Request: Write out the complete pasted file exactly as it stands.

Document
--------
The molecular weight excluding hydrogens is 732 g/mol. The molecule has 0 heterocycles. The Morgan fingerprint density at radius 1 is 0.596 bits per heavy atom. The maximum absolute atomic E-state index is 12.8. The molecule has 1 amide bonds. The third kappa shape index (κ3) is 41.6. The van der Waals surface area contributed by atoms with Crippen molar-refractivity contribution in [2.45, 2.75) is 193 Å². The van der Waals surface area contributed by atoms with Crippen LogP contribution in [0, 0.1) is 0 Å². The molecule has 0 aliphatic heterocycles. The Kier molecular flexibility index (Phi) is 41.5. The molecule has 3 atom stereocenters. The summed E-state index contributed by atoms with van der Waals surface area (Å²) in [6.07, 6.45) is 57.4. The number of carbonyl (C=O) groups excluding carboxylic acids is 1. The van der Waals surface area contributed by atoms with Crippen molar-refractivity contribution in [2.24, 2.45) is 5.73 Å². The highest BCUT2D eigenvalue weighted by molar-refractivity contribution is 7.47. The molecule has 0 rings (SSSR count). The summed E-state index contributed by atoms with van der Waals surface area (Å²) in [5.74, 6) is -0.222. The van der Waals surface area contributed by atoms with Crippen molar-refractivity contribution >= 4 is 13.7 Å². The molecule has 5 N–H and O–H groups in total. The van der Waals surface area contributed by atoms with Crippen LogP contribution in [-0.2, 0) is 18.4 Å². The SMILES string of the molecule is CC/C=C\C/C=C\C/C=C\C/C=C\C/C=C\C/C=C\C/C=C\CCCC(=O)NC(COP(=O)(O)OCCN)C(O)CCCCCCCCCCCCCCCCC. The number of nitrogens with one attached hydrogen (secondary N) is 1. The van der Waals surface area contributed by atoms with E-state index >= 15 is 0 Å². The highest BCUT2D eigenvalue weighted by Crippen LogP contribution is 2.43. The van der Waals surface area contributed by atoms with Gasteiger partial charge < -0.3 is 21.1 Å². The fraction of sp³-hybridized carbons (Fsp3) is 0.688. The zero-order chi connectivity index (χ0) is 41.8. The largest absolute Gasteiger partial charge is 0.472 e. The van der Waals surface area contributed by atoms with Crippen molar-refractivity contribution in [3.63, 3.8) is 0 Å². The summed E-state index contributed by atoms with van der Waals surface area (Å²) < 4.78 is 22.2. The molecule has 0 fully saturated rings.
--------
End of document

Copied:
The molecular weight excluding hydrogens is 732 g/mol. The molecule has 0 heterocycles. The Morgan fingerprint density at radius 1 is 0.596 bits per heavy atom. The maximum absolute atomic E-state index is 12.8. The molecule has 1 amide bonds. The third kappa shape index (κ3) is 41.6. The van der Waals surface area contributed by atoms with Crippen molar-refractivity contribution in [2.45, 2.75) is 193 Å². The van der Waals surface area contributed by atoms with Crippen LogP contribution in [0, 0.1) is 0 Å². The molecule has 0 aliphatic heterocycles. The Kier molecular flexibility index (Phi) is 41.5. The molecule has 3 atom stereocenters. The summed E-state index contributed by atoms with van der Waals surface area (Å²) in [6.07, 6.45) is 57.4. The number of carbonyl (C=O) groups excluding carboxylic acids is 1. The van der Waals surface area contributed by atoms with Crippen molar-refractivity contribution in [2.24, 2.45) is 5.73 Å². The highest BCUT2D eigenvalue weighted by molar-refractivity contribution is 7.47. The molecule has 0 rings (SSSR count). The summed E-state index contributed by atoms with van der Waals surface area (Å²) in [5.74, 6) is -0.222. The van der Waals surface area contributed by atoms with Crippen molar-refractivity contribution >= 4 is 13.7 Å². The molecule has 5 N–H and O–H groups in total. The van der Waals surface area contributed by atoms with Crippen LogP contribution in [-0.2, 0) is 18.4 Å². The SMILES string of the molecule is CC/C=C\C/C=C\C/C=C\C/C=C\C/C=C\C/C=C\C/C=C\CCCC(=O)NC(COP(=O)(O)OCCN)C(O)CCCCCCCCCCCCCCCCC. The number of nitrogens with one attached hydrogen (secondary N) is 1. The van der Waals surface area contributed by atoms with E-state index >= 15 is 0 Å². The highest BCUT2D eigenvalue weighted by Crippen LogP contribution is 2.43. The van der Waals surface area contributed by atoms with Gasteiger partial charge < -0.3 is 21.1 Å². The fraction of sp³-hybridized carbons (Fsp3) is 0.688. The zero-order chi connectivity index (χ0) is 41.8. The largest absolute Gasteiger partial charge is 0.472 e. The van der Waals surface area contributed by atoms with Crippen molar-refractivity contribution in [3.63, 3.8) is 0 Å². The summed E-state index contributed by atoms with van der Waals surface area (Å²) < 4.78 is 22.2. The molecule has 0 fully saturated rings.